5 steps on how to build your success

Some companies and managers are very good at feedback and have formal processes in place, including lots of metrics on your performance. Most, however, have the best of intentions but are usually lacking. No matter how good they are or are not - it is up to you to take responsibility to get the feedback needed to ensure you are on track and meeting expectations.

Step 1- Confirm Expectations:

The best way to set yourself up for success is to get those expectations up front.  Ask and get a clear picture of what you are expected to accomplish, what the output should look like, and by when. Also determine the resources or other people that your results are dependent on.  If you only get this verbally, follow up with an e-mail summarizing your conversation.

Step 2 - Things change:

Change is the only constant so check in regularly.  Confirm that the objectives set are still what is expected of you. Make sure to ask if any additional priorities have been added or are coming up. Most managers communicate these things but sometimes, when they are busy, updates get missed and you’re the one who wastes a week or two in the wrong direction - so take responsibility to check in. Use e-mail to follow up any discussions, changes or new agreements.

Step 3 – Ask for feedback:

Again busy managers may not realize how much time has passed or, more likely, will just assume you're on track.  If you have been left on your own make sure that you reach out for feedback.  Send a weekly e-mail update and include: where you are relative to goals, a sample of your work requesting direct feedback, or summarize your metrics and ask if they meet the mark.  Also ask directly if he/she is aware of any areas you could improve in.  Don’t wait for a formal review, it may be too late - be proactive. All managers appreciate employees who take responsibility for their success.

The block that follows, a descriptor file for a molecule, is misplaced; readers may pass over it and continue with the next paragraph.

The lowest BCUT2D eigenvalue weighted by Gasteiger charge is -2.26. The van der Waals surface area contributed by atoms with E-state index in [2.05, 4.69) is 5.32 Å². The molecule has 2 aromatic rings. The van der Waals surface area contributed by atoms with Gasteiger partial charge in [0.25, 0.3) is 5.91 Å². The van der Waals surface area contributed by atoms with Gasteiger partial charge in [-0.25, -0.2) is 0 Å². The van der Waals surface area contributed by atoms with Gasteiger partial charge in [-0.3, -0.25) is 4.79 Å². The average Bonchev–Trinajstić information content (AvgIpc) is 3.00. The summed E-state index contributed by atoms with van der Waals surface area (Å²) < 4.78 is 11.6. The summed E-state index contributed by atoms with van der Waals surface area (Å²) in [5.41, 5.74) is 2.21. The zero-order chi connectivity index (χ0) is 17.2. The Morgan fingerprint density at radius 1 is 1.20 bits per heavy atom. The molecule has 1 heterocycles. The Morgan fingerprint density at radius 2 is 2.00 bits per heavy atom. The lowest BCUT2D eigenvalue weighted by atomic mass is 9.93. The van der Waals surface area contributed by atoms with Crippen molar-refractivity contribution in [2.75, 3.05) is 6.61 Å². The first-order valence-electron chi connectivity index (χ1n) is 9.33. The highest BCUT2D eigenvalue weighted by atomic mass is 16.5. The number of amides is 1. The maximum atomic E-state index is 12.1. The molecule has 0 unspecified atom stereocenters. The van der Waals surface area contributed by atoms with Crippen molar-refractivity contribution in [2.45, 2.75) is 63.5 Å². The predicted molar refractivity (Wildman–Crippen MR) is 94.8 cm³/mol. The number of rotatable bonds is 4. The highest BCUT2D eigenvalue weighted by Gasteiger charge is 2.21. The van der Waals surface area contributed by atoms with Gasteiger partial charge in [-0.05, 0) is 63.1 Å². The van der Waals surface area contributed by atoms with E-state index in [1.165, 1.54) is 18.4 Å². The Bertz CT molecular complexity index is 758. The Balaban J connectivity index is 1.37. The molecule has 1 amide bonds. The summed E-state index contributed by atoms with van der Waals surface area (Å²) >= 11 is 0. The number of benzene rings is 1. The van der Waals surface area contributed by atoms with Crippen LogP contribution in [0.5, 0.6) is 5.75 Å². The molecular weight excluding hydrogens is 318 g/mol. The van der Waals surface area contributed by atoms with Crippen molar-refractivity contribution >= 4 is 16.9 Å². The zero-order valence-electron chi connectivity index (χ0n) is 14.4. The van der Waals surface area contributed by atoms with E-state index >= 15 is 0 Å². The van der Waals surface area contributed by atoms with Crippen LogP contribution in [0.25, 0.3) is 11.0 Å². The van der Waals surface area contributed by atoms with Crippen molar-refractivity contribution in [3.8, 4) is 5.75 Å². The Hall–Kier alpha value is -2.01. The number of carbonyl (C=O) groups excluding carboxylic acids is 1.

Step 4 – Taking in Feedback

Okay so you asked for feedback, but what if it is negative and your manager is not happy with your work? Well, thankfully you have asked early on and are being proactive. If you had not been proactive and your manager finally delivered negative feedback on his/her own terms, most likely he would be frustrated, targets would have been missed, and she would be under pressure. This puts you in a negative light.
When receiving feedback, your job is to listen (not defend). Ask clarifying questions and practice active listening.  Listen first to be heard later. Confirm what you will be changing and repeat this in an e-mail follow up.  If you have had challenges, make sure you present these in a constructive way (not in a victim or blaming manner). Constructive means to define the problem, identify the impact, and suggest potentials resolutions.

Step 5 – Ask for support

If you are not meeting targets or see that you are not progressing as needed, determine what additional training, coaching, or mentoring could be of value to you.  Depending on your environment, this may be easy to get and may just be a matter of asking for it. You can even ask your peers for extra help, if this is acceptable in your workplace. Some environments may be more competitive with a ‘sink or swim culture’, so make sure you present your request in a positive way that refers to the benefit. For example, “I am confident that I can meet my targets if I could shadow Jane to see how she handles X call that I am new at”, or “John is top in this area, it would be great if he could do a training on XYZ so we can all have his results” or “I would like to be faster at completing X, could you walk me through how you do it?”.

If you take responsibility for your success and:

  • clarify expectations,
  • provide updates and adapting,
  • ask for feedback
  • and proactively get the support you need,

you will be the type of employee managers really appreciate on their team. 

You will also be setting an example for your peers and helping to create a more positive, constructive work environment. Another advantage of doing the above is that you will be building a ‘grace zone’ so that, if and when you mess up as we all do, your manager will more likely see your mistake as just a hiccup in your good record and not the beginning of a write up or termination.

Best of success to you!


Leanne Abraham is the President and Senior advisor at Premierehire. Premierehire specializes in helping organizations build strong teams through effective recruiting, onboarding and retention strategies.  To read more on how to be successful on the job or how to attract, recruit and retain top performers please see our Blogs under the Blogs tab.

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